To avoid this, you have to modify .htaccess file in the website root directory. If the website domain is the main one, file will be located at /public_html/. If it is an additional one, it will be in the folder under the same name /site.com/. This is a server-based configuration file, which we will use to set redirects.

3.3.1. Firstly, we are interested in redirects from HTTP to HTTPS.

3.3.2. Secondly, it is significant from the beginning to set up a redirect to one single website version — with or without www. You will not find any difference between them, but any search engine recognizes them as two duplicate versions of the website.

3.3.3. Right-click on the icon of the .htaccess file and select ‘View/Edit’.

Using .htaccess file while switching to HTTPS

3.3.4. You need to set redirect instruction for the 301 redirect to HTTPS version of the website without www prefix in opened file. In this example, we use the following code:

RewriteCond %{HTTP_HOST} ^www\.snhd\.(.*)$ [NC]

RewriteRule ^(.*)$ https://snhd.%1/$1 [R=301,L]

3.3.5. After closing the file, save changes and confirm file uploading to the server.

Uploading changes to server while moving to HTTPS

3.4. Step #4

To simplify switching, we recommend you to replace all absolute internal links with relative ones. Make sure that absolute links of your website are fixed, and contain HTTPS instead of HTTP. Here is the example of absolute and relative links:

  • http://site.com/page1.html – absolute;
  • /page2.html – relative.

3.5. Step #5

You can use ready-made solutions and install appropriate plugin that will help to replace links to HTTPS. In case of WordPress, this is Really Simple SSL. Activate it in WordPress console in the ‘Plugins’ menu. There you can find plugin settings. Since we have already configured the server side redirect using the .htaccess file, you need to tick only two items:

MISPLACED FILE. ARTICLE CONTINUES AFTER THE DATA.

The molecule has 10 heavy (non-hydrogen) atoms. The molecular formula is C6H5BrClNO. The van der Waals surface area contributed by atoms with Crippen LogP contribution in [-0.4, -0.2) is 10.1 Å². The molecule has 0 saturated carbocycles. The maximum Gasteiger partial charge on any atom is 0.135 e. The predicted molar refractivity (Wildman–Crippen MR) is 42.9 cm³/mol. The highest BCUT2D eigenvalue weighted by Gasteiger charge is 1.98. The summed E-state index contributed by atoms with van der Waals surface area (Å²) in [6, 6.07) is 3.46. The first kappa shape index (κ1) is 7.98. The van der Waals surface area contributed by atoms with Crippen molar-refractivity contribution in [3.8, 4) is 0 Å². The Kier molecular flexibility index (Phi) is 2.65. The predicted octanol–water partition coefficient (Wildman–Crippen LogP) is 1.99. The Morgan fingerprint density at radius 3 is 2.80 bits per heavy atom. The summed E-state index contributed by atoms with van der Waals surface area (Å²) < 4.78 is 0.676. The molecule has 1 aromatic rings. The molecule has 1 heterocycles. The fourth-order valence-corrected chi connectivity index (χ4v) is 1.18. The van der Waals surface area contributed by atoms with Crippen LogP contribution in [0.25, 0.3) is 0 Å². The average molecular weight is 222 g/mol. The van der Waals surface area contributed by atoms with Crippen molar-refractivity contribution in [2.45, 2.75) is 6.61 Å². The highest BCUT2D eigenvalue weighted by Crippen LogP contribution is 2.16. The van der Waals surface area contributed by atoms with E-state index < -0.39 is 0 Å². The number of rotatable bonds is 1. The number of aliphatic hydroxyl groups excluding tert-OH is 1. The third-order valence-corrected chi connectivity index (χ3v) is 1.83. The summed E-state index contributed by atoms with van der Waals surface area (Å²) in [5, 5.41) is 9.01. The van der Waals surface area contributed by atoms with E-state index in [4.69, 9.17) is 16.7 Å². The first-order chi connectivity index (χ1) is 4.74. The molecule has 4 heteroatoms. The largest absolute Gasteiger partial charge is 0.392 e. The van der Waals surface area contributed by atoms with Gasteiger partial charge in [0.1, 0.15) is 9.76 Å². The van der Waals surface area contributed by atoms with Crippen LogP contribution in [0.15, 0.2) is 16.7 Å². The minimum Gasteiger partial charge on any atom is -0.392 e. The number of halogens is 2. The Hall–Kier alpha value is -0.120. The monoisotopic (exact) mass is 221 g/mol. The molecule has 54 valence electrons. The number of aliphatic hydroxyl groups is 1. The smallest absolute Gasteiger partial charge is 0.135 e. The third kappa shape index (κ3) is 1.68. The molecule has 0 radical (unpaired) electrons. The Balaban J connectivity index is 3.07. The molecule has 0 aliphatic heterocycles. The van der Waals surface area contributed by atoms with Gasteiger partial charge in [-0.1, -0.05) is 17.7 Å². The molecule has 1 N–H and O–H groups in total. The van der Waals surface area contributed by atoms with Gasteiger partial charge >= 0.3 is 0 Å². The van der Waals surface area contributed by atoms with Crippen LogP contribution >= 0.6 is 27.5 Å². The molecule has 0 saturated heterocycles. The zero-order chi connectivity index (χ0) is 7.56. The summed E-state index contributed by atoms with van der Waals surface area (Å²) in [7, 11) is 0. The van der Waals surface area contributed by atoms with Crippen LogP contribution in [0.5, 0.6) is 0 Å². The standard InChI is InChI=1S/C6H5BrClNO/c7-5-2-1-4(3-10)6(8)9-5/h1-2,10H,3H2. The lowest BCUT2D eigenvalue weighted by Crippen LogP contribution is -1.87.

• Enable javascript redirection to SSL;
  • Auto-replace mixed content.

3.6. Step #6

Now we can perform the final crawling with Netpeak Spider and make sure that all redirects work correctly.

Checking website redirect to HTTPS with Netpeak Spider

3.7. Step #7

To finish switching and to ensure that the website is correctly indexed by search engines, we will need to make small changes in the Robots.txt file and in Google webmaster’s panel. We will dig further into this topic in the next posts.

TL; DR:

  • HTTPS protocol is a must-have on every website: online stores, online services and even content projects without transactions. Moreover, HTTPS protocol is a ranking factor, which means that traffic from Google's search results depends on it.
  • There are many different SSL certificates and not all of them require significant investment: you can choose free or paid certificates which worth $3 per month.
  • You can configure the redirect to HTTPS manually or using plugins for selected CMS.
  • It is important to check how your website looks ‘in search engines eyes’ by occasional crawling with tools such as Netpeak Spider.

In the next post you’ll find out how to create a Robots.txt file and use the Meta Robots tag. Stay tuned, a lot of interesting stuff coming, and make sure to leave comments below :)